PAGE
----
SAT and ACT Math Strategy: The “Three Right Triangles”

June 19, 2014
Jent LaPalm

Making sense of “Three Right Triangle” questions (figure below) can be difficult. First, while there are two obvious right triangles (ΔADB and ΔBDC), the third is ‘lying’ on it’s hypotenuse! See the right angle at the top of the figure? That’s ΔABC.

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In order to make sense of the relationship between these triangles, let’s first look at their angles:

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To understand the relationship of the angles in this figure, let’s look at the largest triangle, ΔABC. It has a 90º angle, and two angles I’ve labeled and . Because this is a right triangle, a+c+90=180, or a+c=90. If that is the case, then any right triangle with either acute angle must have the other, as they sum to 90º. Let’s now update our drawing, applying this to the smaller two triangles (ΔADB and ΔBDC).

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Now we’ve clearly proven all three triangles are similar: they share the same angles and thus have proportional side-lengths. But applying this information can still be tricky with the current figure, so let’s extract each triangle from the figure, drawing them in a row:

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Hmm, this is certainly more clear, but it’s not very helpful that each triangle is lying on a different side. For simplicity’s sake, let’s call the side adjacent to angle the base and the side adjacent to angle the height. We should now be able to put each of these triangles “right side down.” See for yourself below:

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Let’s now apply all this to a real-life example from the ACT:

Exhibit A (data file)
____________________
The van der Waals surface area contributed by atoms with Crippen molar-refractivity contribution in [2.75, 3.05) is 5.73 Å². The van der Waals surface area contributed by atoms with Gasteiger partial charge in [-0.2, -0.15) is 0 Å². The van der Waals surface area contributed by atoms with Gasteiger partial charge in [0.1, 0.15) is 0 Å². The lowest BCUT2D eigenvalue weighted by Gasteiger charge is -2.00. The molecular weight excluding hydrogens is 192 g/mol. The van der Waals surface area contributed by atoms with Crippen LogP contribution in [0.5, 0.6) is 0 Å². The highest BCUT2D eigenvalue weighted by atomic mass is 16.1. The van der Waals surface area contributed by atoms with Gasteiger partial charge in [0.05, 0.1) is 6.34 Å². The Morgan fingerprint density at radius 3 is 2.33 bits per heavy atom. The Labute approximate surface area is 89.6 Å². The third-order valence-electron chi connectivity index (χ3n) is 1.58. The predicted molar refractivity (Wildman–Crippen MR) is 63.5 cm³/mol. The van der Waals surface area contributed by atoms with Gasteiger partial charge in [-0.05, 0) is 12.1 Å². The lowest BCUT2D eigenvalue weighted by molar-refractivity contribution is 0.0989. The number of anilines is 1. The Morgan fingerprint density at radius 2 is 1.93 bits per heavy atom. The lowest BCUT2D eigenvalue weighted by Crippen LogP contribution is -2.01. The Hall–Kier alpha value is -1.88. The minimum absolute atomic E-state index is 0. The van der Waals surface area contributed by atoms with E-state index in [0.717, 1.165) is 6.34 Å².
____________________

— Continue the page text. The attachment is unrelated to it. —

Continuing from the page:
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In order to find line AD, first, label your angles (I like to use the same letter as the closest vertex):

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Remember our earlier proof that aº+cº=90? Well, let’s use that now, labeling the other angles:

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Like before, think of the line adjacent to as the base and the line adjacent to as the height. Draw all three triangles separately, keeping track of all vertices, side lengths and angles:

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Now that we’ve organized the given information in an easy-to-use format, solving the question will be much simpler. First, use the Pythagorean Theorem (or your knowledge of the Pythagorean triplets), to find the hypotenuse AC.

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Now that we know AC=25, either use the ratio between triangles or a proportion (shown below), to solve. I’ve labeled the side length we want to find, AD, as x.

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So, with organization, patience, the Pythagorean Theorem and proportions, the “three right triangles” question is no match for our geometry!


Jent LaPalm

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